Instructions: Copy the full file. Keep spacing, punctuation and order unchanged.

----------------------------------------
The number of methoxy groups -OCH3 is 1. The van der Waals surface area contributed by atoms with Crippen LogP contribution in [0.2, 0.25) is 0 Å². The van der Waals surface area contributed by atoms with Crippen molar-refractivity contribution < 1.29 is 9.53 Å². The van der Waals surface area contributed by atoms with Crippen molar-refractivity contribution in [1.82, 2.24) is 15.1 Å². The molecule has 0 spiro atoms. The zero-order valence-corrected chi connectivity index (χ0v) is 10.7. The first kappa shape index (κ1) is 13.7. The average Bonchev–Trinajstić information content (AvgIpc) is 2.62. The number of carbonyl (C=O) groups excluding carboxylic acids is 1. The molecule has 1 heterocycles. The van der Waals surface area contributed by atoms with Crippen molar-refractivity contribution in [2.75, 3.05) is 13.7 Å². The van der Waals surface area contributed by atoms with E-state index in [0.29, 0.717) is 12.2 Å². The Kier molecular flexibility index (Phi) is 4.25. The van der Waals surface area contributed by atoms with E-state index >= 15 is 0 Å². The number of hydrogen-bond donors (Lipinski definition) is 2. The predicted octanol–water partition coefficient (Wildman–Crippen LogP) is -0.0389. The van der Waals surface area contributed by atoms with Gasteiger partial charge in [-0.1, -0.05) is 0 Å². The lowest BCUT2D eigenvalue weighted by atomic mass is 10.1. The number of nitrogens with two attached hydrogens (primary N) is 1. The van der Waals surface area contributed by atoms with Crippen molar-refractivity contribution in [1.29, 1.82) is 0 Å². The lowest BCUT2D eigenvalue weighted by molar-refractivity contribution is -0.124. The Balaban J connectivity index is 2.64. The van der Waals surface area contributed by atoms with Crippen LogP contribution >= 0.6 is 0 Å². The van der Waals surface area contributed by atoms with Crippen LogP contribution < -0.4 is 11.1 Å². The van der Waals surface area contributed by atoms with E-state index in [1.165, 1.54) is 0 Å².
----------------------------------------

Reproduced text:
The number of methoxy groups -OCH3 is 1. The van der Waals surface area contributed by atoms with Crippen LogP contribution in [0.2, 0.25) is 0 Å². The van der Waals surface area contributed by atoms with Crippen molar-refractivity contribution < 1.29 is 9.53 Å². The van der Waals surface area contributed by atoms with Crippen molar-refractivity contribution in [1.82, 2.24) is 15.1 Å². The molecule has 0 spiro atoms. The zero-order valence-corrected chi connectivity index (χ0v) is 10.7. The first kappa shape index (κ1) is 13.7. The average Bonchev–Trinajstić information content (AvgIpc) is 2.62. The number of carbonyl (C=O) groups excluding carboxylic acids is 1. The molecule has 1 heterocycles. The van der Waals surface area contributed by atoms with Crippen molar-refractivity contribution in [2.75, 3.05) is 13.7 Å². The van der Waals surface area contributed by atoms with E-state index in [0.29, 0.717) is 12.2 Å². The Kier molecular flexibility index (Phi) is 4.25. The van der Waals surface area contributed by atoms with E-state index >= 15 is 0 Å². The number of hydrogen-bond donors (Lipinski definition) is 2. The predicted octanol–water partition coefficient (Wildman–Crippen LogP) is -0.0389. The van der Waals surface area contributed by atoms with Gasteiger partial charge in [-0.1, -0.05) is 0 Å². The lowest BCUT2D eigenvalue weighted by atomic mass is 10.1. The number of nitrogens with two attached hydrogens (primary N) is 1. The van der Waals surface area contributed by atoms with Crippen molar-refractivity contribution in [1.29, 1.82) is 0 Å². The lowest BCUT2D eigenvalue weighted by molar-refractivity contribution is -0.124. The Balaban J connectivity index is 2.64. The van der Waals surface area contributed by atoms with Crippen LogP contribution >= 0.6 is 0 Å². The van der Waals surface area contributed by atoms with Crippen LogP contribution < -0.4 is 11.1 Å². The van der Waals surface area contributed by atoms with E-state index in [1.165, 1.54) is 0 Å².